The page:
Remembering May 4

Addie Gall

At the 48th annual commemoration of the death of four Kent State students killed by the National Guard, the keynote speaker, William C. Hine, addressed that we can not forget what happened almost fifty years ago.

Hine, a retired history professor from South Carolina State University, was invited by the May 4 Task Force to speak at the commemoration. He emphasized we never learn from the past if we don’t continue to remember it. Hine also honored the students killed at the Orangeburg Massacre at South Carolina State University on February 8, 1968.

In keeping with tradition, the chronology leading up to May 4 at Kent State and Jackson State is read. This year, the history of Orangeburg was also read.

In 1968, three students were killed and 27 were injured after officers fired into a crowd of protesters in Orangeburg at South Carolina State University.

Hine said Orangeburg and Kent State have their similarities, but they have differences as well. Orangeburg received much less media attention, he said, and not many people knew it happened, so it’s important that we remember Orangeburg and Kent State.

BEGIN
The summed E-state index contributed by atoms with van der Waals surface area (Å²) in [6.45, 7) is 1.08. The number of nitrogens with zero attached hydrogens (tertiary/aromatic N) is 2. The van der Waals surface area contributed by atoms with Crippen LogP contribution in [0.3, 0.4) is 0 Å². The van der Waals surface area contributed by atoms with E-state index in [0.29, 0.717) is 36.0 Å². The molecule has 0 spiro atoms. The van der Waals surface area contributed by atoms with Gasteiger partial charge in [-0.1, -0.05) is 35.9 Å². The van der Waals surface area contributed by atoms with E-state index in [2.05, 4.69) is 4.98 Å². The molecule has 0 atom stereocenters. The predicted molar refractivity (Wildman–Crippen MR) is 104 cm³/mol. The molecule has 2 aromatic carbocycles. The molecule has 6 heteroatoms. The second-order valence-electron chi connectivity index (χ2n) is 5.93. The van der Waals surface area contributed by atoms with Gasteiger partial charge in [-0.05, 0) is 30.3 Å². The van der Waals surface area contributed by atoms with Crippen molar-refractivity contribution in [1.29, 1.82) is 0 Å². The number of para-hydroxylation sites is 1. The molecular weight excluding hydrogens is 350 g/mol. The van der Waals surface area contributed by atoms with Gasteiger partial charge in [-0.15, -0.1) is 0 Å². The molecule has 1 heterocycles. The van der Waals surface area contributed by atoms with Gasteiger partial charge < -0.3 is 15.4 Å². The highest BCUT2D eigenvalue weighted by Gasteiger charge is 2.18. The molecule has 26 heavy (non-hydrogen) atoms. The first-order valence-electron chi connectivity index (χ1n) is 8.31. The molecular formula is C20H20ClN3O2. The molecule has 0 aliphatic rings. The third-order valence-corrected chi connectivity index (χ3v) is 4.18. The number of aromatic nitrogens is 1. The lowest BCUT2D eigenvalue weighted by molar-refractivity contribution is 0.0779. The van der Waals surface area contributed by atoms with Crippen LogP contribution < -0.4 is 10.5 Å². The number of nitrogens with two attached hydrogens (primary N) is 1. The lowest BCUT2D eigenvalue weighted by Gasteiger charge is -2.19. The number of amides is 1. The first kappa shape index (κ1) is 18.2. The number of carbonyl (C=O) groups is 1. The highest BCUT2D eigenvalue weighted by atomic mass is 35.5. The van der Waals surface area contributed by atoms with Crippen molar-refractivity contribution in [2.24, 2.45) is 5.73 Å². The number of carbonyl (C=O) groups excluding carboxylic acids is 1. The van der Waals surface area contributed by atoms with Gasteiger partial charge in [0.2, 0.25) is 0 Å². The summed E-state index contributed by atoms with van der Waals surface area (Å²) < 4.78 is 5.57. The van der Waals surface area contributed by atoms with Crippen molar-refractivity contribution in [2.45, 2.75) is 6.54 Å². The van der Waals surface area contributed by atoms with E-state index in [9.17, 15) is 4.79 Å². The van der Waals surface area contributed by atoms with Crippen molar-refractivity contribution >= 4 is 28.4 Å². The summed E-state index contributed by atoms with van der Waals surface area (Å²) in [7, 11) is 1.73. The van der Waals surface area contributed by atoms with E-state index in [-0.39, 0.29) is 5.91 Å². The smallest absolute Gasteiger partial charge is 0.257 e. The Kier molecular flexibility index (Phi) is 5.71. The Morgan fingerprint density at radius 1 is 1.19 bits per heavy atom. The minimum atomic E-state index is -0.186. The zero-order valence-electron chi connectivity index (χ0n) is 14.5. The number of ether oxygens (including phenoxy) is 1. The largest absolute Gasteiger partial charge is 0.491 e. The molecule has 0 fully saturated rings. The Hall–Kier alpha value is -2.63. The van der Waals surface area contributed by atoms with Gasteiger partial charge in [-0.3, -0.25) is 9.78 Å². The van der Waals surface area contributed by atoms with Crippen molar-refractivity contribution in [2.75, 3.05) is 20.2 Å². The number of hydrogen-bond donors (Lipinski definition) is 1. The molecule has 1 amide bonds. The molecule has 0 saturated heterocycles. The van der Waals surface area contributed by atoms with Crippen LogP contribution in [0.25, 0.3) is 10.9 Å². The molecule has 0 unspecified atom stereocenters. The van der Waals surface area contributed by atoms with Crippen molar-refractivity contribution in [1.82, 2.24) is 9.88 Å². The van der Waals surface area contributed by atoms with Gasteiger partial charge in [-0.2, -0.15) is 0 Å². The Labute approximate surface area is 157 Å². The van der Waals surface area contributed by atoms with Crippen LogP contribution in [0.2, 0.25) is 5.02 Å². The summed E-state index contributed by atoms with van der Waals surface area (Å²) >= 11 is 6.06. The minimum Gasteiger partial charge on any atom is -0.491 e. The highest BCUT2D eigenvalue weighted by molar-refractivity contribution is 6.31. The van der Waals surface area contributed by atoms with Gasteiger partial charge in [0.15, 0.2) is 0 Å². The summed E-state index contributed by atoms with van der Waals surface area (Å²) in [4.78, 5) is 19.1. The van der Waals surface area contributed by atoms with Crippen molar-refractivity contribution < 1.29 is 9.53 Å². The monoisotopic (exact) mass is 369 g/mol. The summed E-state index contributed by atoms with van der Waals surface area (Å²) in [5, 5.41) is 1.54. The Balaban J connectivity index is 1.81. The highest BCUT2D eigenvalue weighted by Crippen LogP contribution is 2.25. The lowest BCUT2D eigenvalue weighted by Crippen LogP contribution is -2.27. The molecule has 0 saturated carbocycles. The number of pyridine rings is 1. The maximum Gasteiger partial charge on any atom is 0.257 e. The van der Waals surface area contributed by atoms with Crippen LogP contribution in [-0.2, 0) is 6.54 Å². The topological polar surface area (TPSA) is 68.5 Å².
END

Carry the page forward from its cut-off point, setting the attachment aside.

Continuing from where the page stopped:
“It had a global impact,” Hine said.

This years commemoration theme was “When will we ever learn?”

Speakers stressed the importance of keeping these student’s memories alive and speaking up as they did.

“We are the future lawmakers and we should have an active voice in the political conversation,” said Dartalia Alati, a junior journalism major and upcoming president of Black United Students this fall.

Hine said the impact of May 4 exists to this day, but there are people who want to see it disappear. The community can’t allow that to happen, Hine said.

“Let’s celebrate the fourth of July and remember the fourth of May,” Hine said.

Addie Gall is the student politics reporter. Contact her at [email protected]